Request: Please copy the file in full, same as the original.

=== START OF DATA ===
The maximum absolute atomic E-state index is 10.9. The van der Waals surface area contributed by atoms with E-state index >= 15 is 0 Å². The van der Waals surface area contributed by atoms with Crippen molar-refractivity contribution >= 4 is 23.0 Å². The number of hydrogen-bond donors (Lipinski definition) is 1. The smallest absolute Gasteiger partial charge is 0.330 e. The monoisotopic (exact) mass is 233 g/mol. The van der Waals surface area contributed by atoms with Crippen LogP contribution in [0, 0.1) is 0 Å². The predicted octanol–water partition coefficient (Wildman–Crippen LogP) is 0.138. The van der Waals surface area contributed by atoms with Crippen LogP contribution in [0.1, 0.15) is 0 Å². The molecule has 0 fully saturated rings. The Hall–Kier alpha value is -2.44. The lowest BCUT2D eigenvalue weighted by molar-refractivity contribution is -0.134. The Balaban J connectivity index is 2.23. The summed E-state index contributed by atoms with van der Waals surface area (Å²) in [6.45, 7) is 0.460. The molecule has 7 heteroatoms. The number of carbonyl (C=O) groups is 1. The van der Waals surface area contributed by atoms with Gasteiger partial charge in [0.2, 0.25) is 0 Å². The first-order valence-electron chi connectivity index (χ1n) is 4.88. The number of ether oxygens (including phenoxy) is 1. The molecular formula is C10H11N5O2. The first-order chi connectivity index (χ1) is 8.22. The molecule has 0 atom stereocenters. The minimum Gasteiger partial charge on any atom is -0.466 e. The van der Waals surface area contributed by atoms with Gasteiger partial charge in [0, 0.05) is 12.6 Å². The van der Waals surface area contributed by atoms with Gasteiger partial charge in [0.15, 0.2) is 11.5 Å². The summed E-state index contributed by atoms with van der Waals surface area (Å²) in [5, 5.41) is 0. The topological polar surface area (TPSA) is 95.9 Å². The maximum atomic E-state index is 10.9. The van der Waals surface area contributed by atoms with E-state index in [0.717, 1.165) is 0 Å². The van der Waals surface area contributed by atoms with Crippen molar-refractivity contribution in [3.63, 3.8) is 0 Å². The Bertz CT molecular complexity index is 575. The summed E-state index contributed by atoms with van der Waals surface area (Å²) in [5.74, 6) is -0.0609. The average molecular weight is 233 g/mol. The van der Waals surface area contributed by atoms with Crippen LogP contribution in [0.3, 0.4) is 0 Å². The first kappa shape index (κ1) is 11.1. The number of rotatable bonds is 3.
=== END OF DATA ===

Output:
The maximum absolute atomic E-state index is 10.9. The van der Waals surface area contributed by atoms with E-state index >= 15 is 0 Å². The van der Waals surface area contributed by atoms with Crippen molar-refractivity contribution >= 4 is 23.0 Å². The number of hydrogen-bond donors (Lipinski definition) is 1. The smallest absolute Gasteiger partial charge is 0.330 e. The monoisotopic (exact) mass is 233 g/mol. The van der Waals surface area contributed by atoms with Crippen LogP contribution in [0, 0.1) is 0 Å². The predicted octanol–water partition coefficient (Wildman–Crippen LogP) is 0.138. The van der Waals surface area contributed by atoms with Crippen LogP contribution in [0.1, 0.15) is 0 Å². The molecule has 0 fully saturated rings. The Hall–Kier alpha value is -2.44. The lowest BCUT2D eigenvalue weighted by molar-refractivity contribution is -0.134. The Balaban J connectivity index is 2.23. The summed E-state index contributed by atoms with van der Waals surface area (Å²) in [6.45, 7) is 0.460. The molecule has 7 heteroatoms. The number of carbonyl (C=O) groups is 1. The van der Waals surface area contributed by atoms with Gasteiger partial charge in [0.2, 0.25) is 0 Å². The first-order valence-electron chi connectivity index (χ1n) is 4.88. The number of ether oxygens (including phenoxy) is 1. The molecular formula is C10H11N5O2. The first-order chi connectivity index (χ1) is 8.22. The molecule has 0 atom stereocenters. The minimum Gasteiger partial charge on any atom is -0.466 e. The van der Waals surface area contributed by atoms with Gasteiger partial charge in [0, 0.05) is 12.6 Å². The van der Waals surface area contributed by atoms with Gasteiger partial charge in [0.15, 0.2) is 11.5 Å². The summed E-state index contributed by atoms with van der Waals surface area (Å²) in [5, 5.41) is 0. The topological polar surface area (TPSA) is 95.9 Å². The maximum atomic E-state index is 10.9. The van der Waals surface area contributed by atoms with E-state index in [0.717, 1.165) is 0 Å². The van der Waals surface area contributed by atoms with Crippen molar-refractivity contribution in [3.63, 3.8) is 0 Å². The Bertz CT molecular complexity index is 575. The summed E-state index contributed by atoms with van der Waals surface area (Å²) in [5.74, 6) is -0.0609. The average molecular weight is 233 g/mol. The van der Waals surface area contributed by atoms with Crippen LogP contribution in [0.3, 0.4) is 0 Å². The first kappa shape index (κ1) is 11.1. The number of rotatable bonds is 3.